Indianapolis Public Schools strives to provide the best educational opportunities to our students, and this includes a safe environment for learning. IPS is committed to ensuring the safety of all students, staff and visitors at each of our schools. With aims of establishing streamlined expectations for our secondary schools, our high school and middle school principals met with core leaders in administration this week to establish short-term safety goals.

Each of our secondary principals updated their school’s supervision plan this week to clearly define and communicate expectations for all staff members whenever students are transitioning from place-to-place on school grounds. Students can expect and will experience active supervision by a trusted adult at all times.

“None of [our campuses] are exempt from the possibility of an altercation,” Superintendent Dr. Lewis D. Ferebee told the principals. “We must all have clear procedures outlining actions to prevent trouble in our schools.”

Our Academic Improvement Officers (AIOs) outlined benchmarks to be included in all secondary school supervision plans. Every school’s plan will include:

  • teacher expectations and staff roles for supervision,
  • intervention and mediation recommendations,
  • concentrated supervision for every entry point and high-volume area,
  • IPS Police Officers being highly visible throughout the building, engaging students and assisting in mediation when necessary,
  • and specific accountability measures to guarantee school safety expectations are met by staff members.

Within these safety and supervision plans, principals will identify staff members to act as First Responders in the event of an escalating situation. These team members will be present throughout the building and poised to mediate altercations before things get physical whenever possible. Suggested staff for these roles include those with training in de-escalation and mediation techniques as well as employees who have strong relationships with the student body. IPS Police Officers are trained in physical intervention techniques, and will be among the selected staff members expected to intervene physically. Other members of the intervention team will be chosen on a volunteer basis and trained in safe processes for physical intervention. Each principal will strategically determine who the First Responders are, where they are located, how they are contacted for assistance and the expectations of each team member.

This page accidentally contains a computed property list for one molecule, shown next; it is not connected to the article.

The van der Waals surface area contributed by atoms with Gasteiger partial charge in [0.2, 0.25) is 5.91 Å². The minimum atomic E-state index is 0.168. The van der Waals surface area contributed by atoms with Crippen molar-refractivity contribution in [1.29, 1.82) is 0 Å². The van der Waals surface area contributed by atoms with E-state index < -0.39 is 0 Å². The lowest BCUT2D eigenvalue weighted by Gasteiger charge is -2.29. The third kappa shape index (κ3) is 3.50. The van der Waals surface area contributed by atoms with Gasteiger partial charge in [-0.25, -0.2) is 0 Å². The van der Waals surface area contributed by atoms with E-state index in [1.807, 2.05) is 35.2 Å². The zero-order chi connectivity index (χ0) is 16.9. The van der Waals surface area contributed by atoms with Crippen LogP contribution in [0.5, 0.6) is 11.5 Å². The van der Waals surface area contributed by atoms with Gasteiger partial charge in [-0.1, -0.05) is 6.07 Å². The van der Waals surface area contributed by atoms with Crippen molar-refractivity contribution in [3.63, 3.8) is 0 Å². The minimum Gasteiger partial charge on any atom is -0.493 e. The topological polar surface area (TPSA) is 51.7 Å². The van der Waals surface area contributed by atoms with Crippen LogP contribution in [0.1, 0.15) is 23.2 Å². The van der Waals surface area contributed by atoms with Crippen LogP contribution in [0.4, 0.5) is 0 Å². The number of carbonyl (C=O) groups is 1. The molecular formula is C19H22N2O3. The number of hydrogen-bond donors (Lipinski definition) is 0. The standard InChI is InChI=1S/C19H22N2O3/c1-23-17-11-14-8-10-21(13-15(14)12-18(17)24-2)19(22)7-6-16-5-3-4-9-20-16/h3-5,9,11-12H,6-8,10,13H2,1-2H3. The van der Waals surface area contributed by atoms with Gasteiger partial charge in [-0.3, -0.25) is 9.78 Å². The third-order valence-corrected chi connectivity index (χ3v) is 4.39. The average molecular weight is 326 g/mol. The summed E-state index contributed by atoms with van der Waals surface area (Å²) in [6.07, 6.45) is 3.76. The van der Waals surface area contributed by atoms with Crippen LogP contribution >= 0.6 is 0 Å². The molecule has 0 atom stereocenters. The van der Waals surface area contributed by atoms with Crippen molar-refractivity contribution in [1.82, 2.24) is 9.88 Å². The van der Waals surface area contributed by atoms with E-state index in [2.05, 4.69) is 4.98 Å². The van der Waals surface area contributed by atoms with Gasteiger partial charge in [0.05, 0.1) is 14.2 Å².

Some specifics of the supervision plans will differ based on factors including each school’s staffing, physical size and traffic patterns. The AIOs will work with principals to monitor the resulting progress from each school’s safety plan and to make modifications whenever needed as a method of continuous improvement.

Another important topic in the wake of recent safety concerns in our community is the role social media can play in unacceptable behavior. Our leadership team is committed to exploring ways to help students understand the unintended consequences that can come from recording violent acts on video.

“I think what we must do is educate our young people on when it’s appropriate to use recordings to help with evidence and that it’s inappropriate to exploit others or promote violence,” said Dr. Ferebee. “Unfortunately, that’s not just a public school issue; it happens a lot on social media where violence is recorded and it’s a source of entertainment. That’s not a culture we want to foster in our schools. We want to educate young people on some of the risks of recording violence and other inappropriate behaviors and to guide them on suitable use of cell phone video.”

The common components of our secondary school supervision plans are immediate fixes to safety concerns in our community. A series of long-term strategies have been proposed to develop continued safeguarding plans, including collaboration with the teachers’ union, parent workshops to clarify safety policies and mediation techniques, the creation and engagement of student advocacy teams and collaboration with local law enforcement to establish a curriculum for student digital safety. Our new district Code of Conduct is also set for completion this summer, giving students and staff members a clear and complete picture of expectations in our schools.

“We’ll continue to ensure our expectations and any policies on intervention are very clear for administrators and teachers in our schools,” said Dr. Ferebee. “There will be more specifics that we will share with staff for the coming school year, but we want to end this spring strong.”